Whole Roasted Eggplant with Tahini, Crispy Chickpeas and Sumac

whole roasted eggplant with crispy chickpeas
Photo: Rick Poon

Eggplant is one of my favorite vegetables—I could fill an entire book with recipes singing its praises, and I don’t see why it can’t be the star of the show rather than just a supporting act. In this large-format dish, whole eggplants cook until slightly charred on the outside and meltingly tender within. Tahini adds much-needed richness and creaminess, crispy chickpeas add texture (and protein), and lemon and sumac bring brightness. I consider this a lovely vegetarian main course, but it could also serve as a side dish for chicken, lamb, or fish. Any leftovers can be blitzed into a fine eggplant dip in the food processor (add an ice cube for the smoothest result) and refrigerated for up to 3 days. Print

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whole roasted eggplant with crispy chickpeas

Whole Roasted Eggplant with Tahini, Crispy Chickpeas and Sumac

Over the past few years, our view of tahini has widened dramatically. It’s a great example of a once-exotic ingredient becoming a kitchen staple. Even black tahini is making its way onto shopping lists; made from unhulled black sesame seeds that have been toasted and ground, it is a little more intense than the blond stuff and a bit stickier too. Both products can be used in dressings, smoothies, soups, sauces, spreads, and desserts. They can even replace fat (such as butter) in some baking and pastry recipes. Keep using tahini in traditional ways—as a sauce, in hummus and other dips, and so forth. But then think of all the places you can imagine peanut butter and put it there too (it might require a bit more salt and/ or sweetness). Tahini adds richness, creates heft, and contributes a deeply savory, toasty flavor. 

Tahini should taste fresh; if there is a hint of astringency and sourness— a telltale sign of rancidity—discard that jar. I prefer Soom or Seed + Mill tahini when I need a traditional, all-purpose white sesame paste. I’ve also made my own, with good results. Store tahini in a cool, dark cupboard in an airtight container. If you don’t think you’ll see the bottom of the jar within a few months, it’s best to stick it in the fridge. Always stir tahini well before using. 


Serves 4

  • 4 medium eggplants (each approximately
  • 12 ounces)—Listada or similar egg-shaped variety such as Globe
  • 3/4 cup olive oil, plus more to serve
  • Fine sea salt
  • 3 cups cooked chickpeas, homemade or canned, drained and patted dry with paper towels
  • 1 tablespoon sumac
  • 1/2 lemon
  • 1 clove garlic (optional)
  • 1 teaspoon salt
  • Juice of 1 lemon, plus more to taste
  • 2 cups tahini sauce (recipe follows)
  • 1/2 cup coarsely chopped flat-leaf parsley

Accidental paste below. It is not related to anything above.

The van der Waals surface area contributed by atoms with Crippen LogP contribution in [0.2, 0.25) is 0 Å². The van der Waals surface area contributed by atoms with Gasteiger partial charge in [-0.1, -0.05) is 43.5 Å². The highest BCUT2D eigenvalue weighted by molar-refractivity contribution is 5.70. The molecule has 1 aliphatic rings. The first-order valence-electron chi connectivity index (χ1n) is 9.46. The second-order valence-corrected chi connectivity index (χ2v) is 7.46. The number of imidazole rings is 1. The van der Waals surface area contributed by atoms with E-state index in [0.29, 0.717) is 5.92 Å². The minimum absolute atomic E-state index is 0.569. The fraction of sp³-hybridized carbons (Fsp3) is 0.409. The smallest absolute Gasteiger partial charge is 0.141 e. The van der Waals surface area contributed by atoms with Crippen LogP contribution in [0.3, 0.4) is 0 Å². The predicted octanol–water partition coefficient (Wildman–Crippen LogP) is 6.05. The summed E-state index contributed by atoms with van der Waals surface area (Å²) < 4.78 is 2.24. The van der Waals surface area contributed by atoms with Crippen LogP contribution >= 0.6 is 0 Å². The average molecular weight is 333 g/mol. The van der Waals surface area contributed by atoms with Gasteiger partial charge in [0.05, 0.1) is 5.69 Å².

Tahini Sauce: Makes approximately 2 cups

  • 1 clove garlic (optional)
  • 1 teaspoon salt
  • Juice of 1 lemon, plus more to taste
  • 1 cup tahini
  • 3/4 cup cold water, divided


  1. Preheat oven to 475°F and line 2 rimmed baking sheets with parchment paper (make sure the parchment fits inside the pan; at this high temperature, any overhang could burn). Peel the eggplants, leaving stems attached; on each, poke the center of the base a few times with a fork or cake tester and divide between the 2 pans.
  2. Toss each eggplant with 2 tablespoons olive oil and a pinch of salt, massaging the salt into the flesh a little as you work. Create space between the 2 eggplants on each pan and roast for 40 to 50 minutes, turning the eggplants every 10 to 15 minutes to get even browning on all sides. Remove from oven and set aside.
  3. Meanwhile, heat a 12- to 14-inch sauté pan over medium-high heat and add the remaining 1/4 cup olive oil. Once the oil is shimmering, add the chickpeas and a pinch of salt. Pan-fry the chickpeas, stirring occasionally, for 8 to 10 minutes, or until crispy (as they crisp up, afew may pop out of the pan like popcorn). Lower the heat slightly, add the sumac, and cook just 1 minute more. Taste and add more salt, as needed.
  4. Season each eggplant with a squeeze of lemon. Place on warmed plates or in shallow bowls and top the center of the base of each eggplant with a 1/4 cup tahini sauce. Top the tahini sauce with a heaping 1/2 cup sumac-coated, crispy chickpeas. 
  5. Drizzle a little olive oil around the sides of the eggplant and top the olive oil with a sprinkling of chopped parsley.
  6. Serve at once.

For the Tahini Sauce: 

  1. Mince the garlic, if using, with half the salt until a smooth paste forms. 
  2. In a medium mixing bowl, whisk together the garlic paste with the lemon juice and the remaining salt. 
  3. Let sit for 10 to 15 minutes; this mellows the garlic and dissolves the salt. Even if you omit the garlic, let the salt sit in the acid for a few minutes. 
  4. If the oil has separated in your tahini, stir it back together, then spoon approximately 1 cup (I say “approximately” because there is no need to dirty a measuring cup with thick, oily tahini) into a medium bowl. 
  5. Use a whisk to start beating in cold water, 1/4 cup or so at a time, until the mixture becomes smooth and creamy. At some point you’ll think you’re doing it wrong because it will look a mess—don’t fear. Soon you’ll see it start to emulsify, lighten in color, and become easier to stir. It will probably take about 3/4 cup water total. 
  6. Thin the tahini sauce with more water until you reach your desired consistency. Then taste and adjust the seasoning with more salt or lemon juice, as needed. 
  7. Use immediately or refrigerate in an airtight container for up to 4 days.


the modern larder cookbook

Reprinted from The Modern Larder: From Anchovies to Yuzu, A Guide to Artful and Attainable Home Cooking by Michelle McKenzie with permission of Roost Books.

Photo: Rick Poon

Also by Michelle McKenzie: Celeriac Galette

  • Author: Michelle McKenzie